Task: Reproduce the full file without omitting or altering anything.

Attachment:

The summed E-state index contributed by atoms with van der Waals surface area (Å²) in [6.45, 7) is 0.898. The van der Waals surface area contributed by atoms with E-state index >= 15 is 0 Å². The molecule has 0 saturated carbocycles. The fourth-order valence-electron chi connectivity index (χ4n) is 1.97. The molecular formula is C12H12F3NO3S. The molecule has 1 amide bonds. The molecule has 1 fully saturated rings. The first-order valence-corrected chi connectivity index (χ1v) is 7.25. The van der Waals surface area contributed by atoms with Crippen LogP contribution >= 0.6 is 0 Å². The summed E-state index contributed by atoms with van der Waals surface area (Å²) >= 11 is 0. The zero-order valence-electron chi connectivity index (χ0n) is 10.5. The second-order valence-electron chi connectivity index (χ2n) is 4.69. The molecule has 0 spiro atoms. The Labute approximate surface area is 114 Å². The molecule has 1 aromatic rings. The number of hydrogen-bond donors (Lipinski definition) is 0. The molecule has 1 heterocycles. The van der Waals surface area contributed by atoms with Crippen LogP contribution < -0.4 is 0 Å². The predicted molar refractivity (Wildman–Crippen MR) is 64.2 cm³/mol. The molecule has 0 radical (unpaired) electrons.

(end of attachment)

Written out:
The summed E-state index contributed by atoms with van der Waals surface area (Å²) in [6.45, 7) is 0.898. The van der Waals surface area contributed by atoms with E-state index >= 15 is 0 Å². The molecule has 0 saturated carbocycles. The fourth-order valence-electron chi connectivity index (χ4n) is 1.97. The molecular formula is C12H12F3NO3S. The molecule has 1 amide bonds. The molecule has 1 fully saturated rings. The first-order valence-corrected chi connectivity index (χ1v) is 7.25. The van der Waals surface area contributed by atoms with Crippen LogP contribution >= 0.6 is 0 Å². The summed E-state index contributed by atoms with van der Waals surface area (Å²) >= 11 is 0. The zero-order valence-electron chi connectivity index (χ0n) is 10.5. The second-order valence-electron chi connectivity index (χ2n) is 4.69. The molecule has 0 spiro atoms. The Labute approximate surface area is 114 Å². The molecule has 1 aromatic rings. The number of hydrogen-bond donors (Lipinski definition) is 0. The molecule has 1 heterocycles. The van der Waals surface area contributed by atoms with Crippen LogP contribution < -0.4 is 0 Å². The predicted molar refractivity (Wildman–Crippen MR) is 64.2 cm³/mol. The molecule has 0 radical (unpaired) electrons.